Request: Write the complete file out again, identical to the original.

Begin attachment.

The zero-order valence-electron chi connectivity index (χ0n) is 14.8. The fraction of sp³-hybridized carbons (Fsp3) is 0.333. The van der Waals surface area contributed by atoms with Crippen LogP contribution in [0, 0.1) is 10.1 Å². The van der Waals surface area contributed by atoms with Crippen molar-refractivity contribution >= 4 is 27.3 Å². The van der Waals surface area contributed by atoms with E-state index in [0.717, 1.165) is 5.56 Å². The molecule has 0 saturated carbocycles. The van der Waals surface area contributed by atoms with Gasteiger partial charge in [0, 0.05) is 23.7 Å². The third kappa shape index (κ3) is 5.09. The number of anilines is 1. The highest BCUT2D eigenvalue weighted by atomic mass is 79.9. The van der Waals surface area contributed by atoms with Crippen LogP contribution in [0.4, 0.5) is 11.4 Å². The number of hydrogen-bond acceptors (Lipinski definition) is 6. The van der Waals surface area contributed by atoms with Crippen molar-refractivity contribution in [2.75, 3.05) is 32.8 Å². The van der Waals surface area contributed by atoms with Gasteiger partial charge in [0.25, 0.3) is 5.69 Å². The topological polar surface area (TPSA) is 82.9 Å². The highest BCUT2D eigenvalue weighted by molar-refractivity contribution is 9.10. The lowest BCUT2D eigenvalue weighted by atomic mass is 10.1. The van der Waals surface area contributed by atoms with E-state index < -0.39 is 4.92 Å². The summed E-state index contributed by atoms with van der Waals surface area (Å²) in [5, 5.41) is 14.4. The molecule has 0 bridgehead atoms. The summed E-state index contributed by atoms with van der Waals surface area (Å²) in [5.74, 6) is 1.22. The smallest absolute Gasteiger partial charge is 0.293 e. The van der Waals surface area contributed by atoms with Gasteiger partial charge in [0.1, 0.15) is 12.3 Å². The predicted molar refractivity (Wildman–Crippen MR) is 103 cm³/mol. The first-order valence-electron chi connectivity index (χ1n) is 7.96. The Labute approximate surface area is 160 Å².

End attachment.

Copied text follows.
The zero-order valence-electron chi connectivity index (χ0n) is 14.8. The fraction of sp³-hybridized carbons (Fsp3) is 0.333. The van der Waals surface area contributed by atoms with Crippen LogP contribution in [0, 0.1) is 10.1 Å². The van der Waals surface area contributed by atoms with Crippen molar-refractivity contribution >= 4 is 27.3 Å². The van der Waals surface area contributed by atoms with E-state index in [0.717, 1.165) is 5.56 Å². The molecule has 0 saturated carbocycles. The van der Waals surface area contributed by atoms with Gasteiger partial charge in [0, 0.05) is 23.7 Å². The third kappa shape index (κ3) is 5.09. The number of anilines is 1. The highest BCUT2D eigenvalue weighted by atomic mass is 79.9. The van der Waals surface area contributed by atoms with Crippen LogP contribution in [0.4, 0.5) is 11.4 Å². The number of hydrogen-bond acceptors (Lipinski definition) is 6. The van der Waals surface area contributed by atoms with Crippen molar-refractivity contribution in [2.75, 3.05) is 32.8 Å². The van der Waals surface area contributed by atoms with Gasteiger partial charge in [0.25, 0.3) is 5.69 Å². The topological polar surface area (TPSA) is 82.9 Å². The highest BCUT2D eigenvalue weighted by molar-refractivity contribution is 9.10. The lowest BCUT2D eigenvalue weighted by atomic mass is 10.1. The van der Waals surface area contributed by atoms with E-state index < -0.39 is 4.92 Å². The summed E-state index contributed by atoms with van der Waals surface area (Å²) in [5, 5.41) is 14.4. The molecule has 0 bridgehead atoms. The summed E-state index contributed by atoms with van der Waals surface area (Å²) in [5.74, 6) is 1.22. The smallest absolute Gasteiger partial charge is 0.293 e. The van der Waals surface area contributed by atoms with Gasteiger partial charge in [0.1, 0.15) is 12.3 Å². The predicted molar refractivity (Wildman–Crippen MR) is 103 cm³/mol. The first-order valence-electron chi connectivity index (χ1n) is 7.96. The Labute approximate surface area is 160 Å².